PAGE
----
Great comment from Robby on my post statistically comparing AJ Allmendinger and David Ragan:
One thing you didn’t really factor which is a big deal to car owners is busted equipment. David Ragan destroys alot of race cars…AJ is one of the least wreck prone drivers in NASCAR. Ragan’s low finished were often a result of a wreck. AJ’s bad finishes were generally the result of bad handling cars or bad luck (Dover, Indy, Texas).
He’s right about owners being concerned about drivers who are constantly tearing up the equipment, so I pulled up the “running at finish” numbers for the two drivers, as shown to the right. Ragan is again shown in red and Allmendinger in blue. A high number means that you finished more races.
These numbers don’t discriminate between a blown engine or you taking out your own car running into someone else. So I went through and took out DNFs that were attributed to mechanical problems and re-plotted the data. Ragan had two engines let go on him this year, so the number doesn’t look quite as bad as looking at the absolute number of DNFs.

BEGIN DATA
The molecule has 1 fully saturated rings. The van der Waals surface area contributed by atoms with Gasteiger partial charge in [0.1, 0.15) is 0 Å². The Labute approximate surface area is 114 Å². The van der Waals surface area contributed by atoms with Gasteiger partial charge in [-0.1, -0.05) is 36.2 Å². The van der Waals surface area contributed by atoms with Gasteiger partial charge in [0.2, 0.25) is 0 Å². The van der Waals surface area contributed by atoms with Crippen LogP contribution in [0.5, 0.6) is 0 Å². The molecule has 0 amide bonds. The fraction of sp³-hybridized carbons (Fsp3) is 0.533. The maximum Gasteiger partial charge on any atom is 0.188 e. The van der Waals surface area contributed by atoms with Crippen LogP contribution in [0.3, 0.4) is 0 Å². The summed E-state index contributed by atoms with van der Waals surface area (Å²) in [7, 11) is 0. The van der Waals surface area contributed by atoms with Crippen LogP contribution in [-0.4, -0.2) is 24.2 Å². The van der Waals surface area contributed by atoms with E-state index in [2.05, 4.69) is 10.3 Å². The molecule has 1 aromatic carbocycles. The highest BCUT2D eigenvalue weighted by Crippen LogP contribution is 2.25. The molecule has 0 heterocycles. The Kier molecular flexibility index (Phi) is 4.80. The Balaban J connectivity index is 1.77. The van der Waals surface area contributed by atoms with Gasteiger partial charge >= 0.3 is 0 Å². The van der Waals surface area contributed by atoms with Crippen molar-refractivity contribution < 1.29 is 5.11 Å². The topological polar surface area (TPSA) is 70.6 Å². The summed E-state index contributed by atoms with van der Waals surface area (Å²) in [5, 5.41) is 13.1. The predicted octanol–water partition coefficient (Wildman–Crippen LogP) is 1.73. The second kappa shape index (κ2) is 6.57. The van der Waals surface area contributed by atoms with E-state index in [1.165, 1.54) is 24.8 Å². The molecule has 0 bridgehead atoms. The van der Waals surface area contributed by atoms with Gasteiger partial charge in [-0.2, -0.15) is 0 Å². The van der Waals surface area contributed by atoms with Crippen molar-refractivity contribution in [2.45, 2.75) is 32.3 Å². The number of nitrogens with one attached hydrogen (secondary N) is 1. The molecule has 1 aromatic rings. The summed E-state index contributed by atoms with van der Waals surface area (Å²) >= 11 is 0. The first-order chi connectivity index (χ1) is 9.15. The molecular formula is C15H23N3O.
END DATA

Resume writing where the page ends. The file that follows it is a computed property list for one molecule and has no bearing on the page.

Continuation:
- The only drivers who competed in all 36 races and had more DNFs than Ragan were David Gilliland (4 crashes/2 mechanical) and Clint Bowyer (4 crashes, one engine and one running out of fuel).
- Only three Sprint Cup drivers finished all 36 races in 2011 running: Montoya, Edwards and Newman. Stewart finished 35/36.
- Steven Wallace – whose name came up first when I Googled “NASCAR” “crash” and “statistics” – has RAF (running at finish) percentages in Nationwide of 76.4%, 85.7%, 85.7%, 80%, and 82.9%. Even someone who crashes “a lot” still finishes 3/4 of the races.
- Aric Almirola ran a full year in Nationwide last year and finished 94.1% of the races (32/34). He never ran a full year in the Sprint Cup, but the numbers for 2007-2010 are: 50%, 91.7%, 75% and 55.6%. These numbers can be a little misleading because the largest number of races he ran was 12 in 2008. For example, in 2007, he only ran six races and finished 3. If he had finished 4 races out of 7, that would have raised his RAF percentage to 57.1% from 50%. When you’re dealing with small numbers, a single race makes a much bigger difference – that’s why the standings bounce so wildly during the first couple weeks of the season and why we really can’t compare Almirola with Ragan using race stats.
- Again, much thanks to racing-reference.info for access to the great stats.
I saw a couple more interesting things in the overall 2011 stats, but I’ve got my own personal countdown clock – unfortunately, it’s not to Daytona – it’s to the first day of classes in the Spring semester and I have a syllabus to get finished. Thanks for the suggestion Robby!